Hypothenar hammer syndrome (HHS) is caused by repetitive use of the hand as a hammer so that there is thrombosis of the superficial palmar arch of the ulnar artery. There is trauma over the hook of hamate, where the superficial branch of the palmar artery lies. This leads to vascular insufficiency of the ulnar side of the hand.
- Hypothenar hammer syndrome (HHS) is probably rare, but may be underdiagnosed.
- Typically, it occurs in men around age 40 years, in occupations and sports where the heel of the hand is used as a hammer or is subject to repeated force; for example:
- Occupations such as metal workers, machinists, mechanics, miners, sawmill workers, carpenters, bricklayers, butchers, bakers and those using vibrating tools.
- Various sports, including golf, mountain biking, baseball, softball, hockey and martial arts.
Likely factors involved in causation are:
- Single or repeated blows to the heel of the hand
- Pre-existing abnormalities of the arteries or variations in arterial anatomy (eg incomplete superficial palmar arch)
- Underlying prothrombotic factors
- Other anatomical variations, eg an anomalous hypothenar muscle.
The ulnar artery is vulnerable in the distal portion of Guyon's canal, where it is not protected by the palmaris brevis muscle. Guyon's canal is a depression between the pisiform and hook of hamate that is converted into a fibro-osseous tunnel by the pisohamate ligament. At this site, the superficial branch of the ulnar artery can be compressed against the bony hook of the hamate.
Repetitive blunt trauma may lead to arterial damage, thrombus formation, aneurysm of the artery or microemboli, leading to digital ischaemia.
Sensory branches of the ulnar nerve run nearby and their involvement may contribute to symptoms.
- Digital symptoms (in the index, middle, ring or little fingers) - pain, paraesthesia, cold sensitivity, blanching or claudication.
- Hypothenar pain.
Possible signs are:
- A hypothenar callus or tenderness.
- Pulsatile hypothenar mass (if aneurysm present).
- Discolouration of fingers - white or purplish, usually lacking the 'blush' (red) phase of Raynaud's phenomenon.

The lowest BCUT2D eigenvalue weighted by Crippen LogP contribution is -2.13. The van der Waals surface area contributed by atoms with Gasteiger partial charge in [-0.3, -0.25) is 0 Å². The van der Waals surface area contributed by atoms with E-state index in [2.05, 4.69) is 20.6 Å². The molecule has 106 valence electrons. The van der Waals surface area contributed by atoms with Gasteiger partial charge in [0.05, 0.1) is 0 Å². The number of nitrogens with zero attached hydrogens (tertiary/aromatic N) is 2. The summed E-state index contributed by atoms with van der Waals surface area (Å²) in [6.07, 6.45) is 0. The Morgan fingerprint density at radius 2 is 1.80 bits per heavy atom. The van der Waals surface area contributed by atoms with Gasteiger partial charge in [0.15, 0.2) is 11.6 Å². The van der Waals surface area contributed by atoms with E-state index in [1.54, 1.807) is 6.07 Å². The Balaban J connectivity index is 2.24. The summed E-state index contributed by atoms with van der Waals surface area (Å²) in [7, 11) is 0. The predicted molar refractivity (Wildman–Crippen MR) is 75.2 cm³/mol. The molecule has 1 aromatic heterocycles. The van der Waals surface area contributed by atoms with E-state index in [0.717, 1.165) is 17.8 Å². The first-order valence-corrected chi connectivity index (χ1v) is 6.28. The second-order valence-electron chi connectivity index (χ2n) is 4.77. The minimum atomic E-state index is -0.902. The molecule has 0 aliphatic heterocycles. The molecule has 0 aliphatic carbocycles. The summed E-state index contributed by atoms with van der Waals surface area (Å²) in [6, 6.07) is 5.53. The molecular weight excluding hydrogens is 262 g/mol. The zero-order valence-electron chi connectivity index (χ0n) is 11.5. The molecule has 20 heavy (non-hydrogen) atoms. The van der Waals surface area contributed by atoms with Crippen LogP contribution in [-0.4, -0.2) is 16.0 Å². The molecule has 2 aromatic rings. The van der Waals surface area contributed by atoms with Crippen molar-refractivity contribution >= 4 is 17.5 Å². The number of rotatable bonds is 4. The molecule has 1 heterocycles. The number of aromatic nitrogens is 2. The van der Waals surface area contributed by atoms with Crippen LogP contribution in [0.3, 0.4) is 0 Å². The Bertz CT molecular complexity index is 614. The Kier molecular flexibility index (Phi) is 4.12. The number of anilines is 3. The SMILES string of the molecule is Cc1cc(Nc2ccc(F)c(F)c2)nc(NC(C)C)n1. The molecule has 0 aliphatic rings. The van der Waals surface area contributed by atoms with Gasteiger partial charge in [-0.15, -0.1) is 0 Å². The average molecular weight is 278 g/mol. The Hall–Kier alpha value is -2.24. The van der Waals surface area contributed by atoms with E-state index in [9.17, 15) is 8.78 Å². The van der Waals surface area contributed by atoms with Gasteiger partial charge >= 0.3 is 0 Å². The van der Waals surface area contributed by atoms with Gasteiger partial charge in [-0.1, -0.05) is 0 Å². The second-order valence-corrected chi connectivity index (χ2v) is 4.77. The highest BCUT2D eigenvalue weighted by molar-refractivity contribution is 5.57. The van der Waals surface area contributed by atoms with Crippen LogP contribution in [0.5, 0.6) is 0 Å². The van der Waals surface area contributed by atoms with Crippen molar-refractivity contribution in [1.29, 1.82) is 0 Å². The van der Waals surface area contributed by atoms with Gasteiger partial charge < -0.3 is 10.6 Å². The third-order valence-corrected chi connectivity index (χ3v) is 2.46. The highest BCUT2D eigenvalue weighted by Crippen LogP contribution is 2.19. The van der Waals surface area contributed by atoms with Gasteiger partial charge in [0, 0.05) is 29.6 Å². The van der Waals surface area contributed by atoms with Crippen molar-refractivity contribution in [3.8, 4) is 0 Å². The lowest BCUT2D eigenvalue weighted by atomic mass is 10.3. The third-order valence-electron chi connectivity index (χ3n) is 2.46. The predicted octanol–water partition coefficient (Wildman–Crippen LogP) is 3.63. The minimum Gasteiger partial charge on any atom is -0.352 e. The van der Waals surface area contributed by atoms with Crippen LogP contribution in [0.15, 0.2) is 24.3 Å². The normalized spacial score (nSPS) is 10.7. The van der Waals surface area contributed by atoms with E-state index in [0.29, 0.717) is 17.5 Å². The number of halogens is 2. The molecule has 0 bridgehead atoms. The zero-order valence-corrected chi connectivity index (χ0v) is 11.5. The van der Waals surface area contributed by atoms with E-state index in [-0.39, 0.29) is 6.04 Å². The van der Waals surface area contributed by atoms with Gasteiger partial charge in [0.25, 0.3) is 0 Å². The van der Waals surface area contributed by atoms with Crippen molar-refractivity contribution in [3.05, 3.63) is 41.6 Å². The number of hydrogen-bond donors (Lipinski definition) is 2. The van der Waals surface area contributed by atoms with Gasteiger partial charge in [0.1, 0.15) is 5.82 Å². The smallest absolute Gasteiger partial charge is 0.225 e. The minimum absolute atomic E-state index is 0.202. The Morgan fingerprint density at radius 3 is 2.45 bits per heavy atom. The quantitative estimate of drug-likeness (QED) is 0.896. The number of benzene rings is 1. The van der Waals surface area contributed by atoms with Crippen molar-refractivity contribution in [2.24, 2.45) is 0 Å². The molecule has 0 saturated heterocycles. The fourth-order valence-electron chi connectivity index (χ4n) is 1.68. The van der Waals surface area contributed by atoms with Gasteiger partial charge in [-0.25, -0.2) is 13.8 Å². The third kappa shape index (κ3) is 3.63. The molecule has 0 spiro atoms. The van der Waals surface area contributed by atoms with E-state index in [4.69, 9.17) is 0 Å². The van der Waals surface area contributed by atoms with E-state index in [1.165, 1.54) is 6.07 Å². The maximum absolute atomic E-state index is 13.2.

- Cool fingertips.
- Positive Allen's test (see below).
- In severe cases, other signs of digital ischaemia, eg finger pulp wasting, ulcers, eschar or gangrene.
The Allen's test assesses the patency of the superficial palmar arch. The test is performed as follows:
- The patient sits with the hands supinated on the knees.
- The examiner compresses the radial and ulnar arteries (using his thumbs).
- The patient opens and closes their fist rapidly several times, to exsanguinate the hand (taking care not to overextend the fingers).
- The ulnar artery is released; normal colour should return to the palm of the hand within 5 seconds. If the ulnar artery is occluded, colour will return to the palm only on release of the radial artery. This is termed a 'positive Allen's test'.
A positive Allen's test indicates occlusion or incomplete development of the superficial palmar arch or distal ulnar artery. However, there are false positives and false negatives using the Allen's test.
- The 'gold standard' is arteriography, although this is invasive.
- Noninvasive tests are:
- Doppler colour imaging
- Cold stress testing
- Digital pulse volumes
- Hand-arm vibration syndrome
- Raynaud's phenomenon from other causes. Features which differ between hypothenar hammer syndrome (HHS) and classical Raynaud's are:
- Male preponderance and occupational history
- Allen's test
- Lack of the normal hyperaemic flush phase of Raynaud's phenomenon
- Digital ulcers in area the supplied by the affected vessel
- Reduced ulnar/radial pulse
- Avoidance of cold.
- Possible drug treatment includes calcium channel blockers, vasodilators and platelet inhibitors, pentoxifylline and anticoagulation. 
- Treat underlying atherosclerotic and prothrombotic factors, eg smoking cessation and lipid management.
- Urokinase has been used to clear obstruction, as has prostaglandin E1 with heparin.
There are various aims of surgery - to remove a source of embolism or a painful mass, to relieve ulnar nerve compression or to create a local periarterial sympathectomy.
Various surgical procedures may be used:
- Vascular procedures, eg ligation, vein graft or arterial graft.
- Intra-arterial vasodilators or thrombolysis
- Endoscopic thoracic sympathectomy - although this has been said to give poor results.
- Ischaemic complications, eg digital ulcers or gangrene.
- Interference with occupation or sport.
Many patients improve with nonsurgical treatments (above). Results of reconstructive surgery have been shown to be variable, with fairly common recurrence.
- Improve work practices so as to avoid using the palm of the hand as a hammer.
- Occupational screening (where relevant) has been advocated, since some degree of ulnar arterial damage may occur preclinically.
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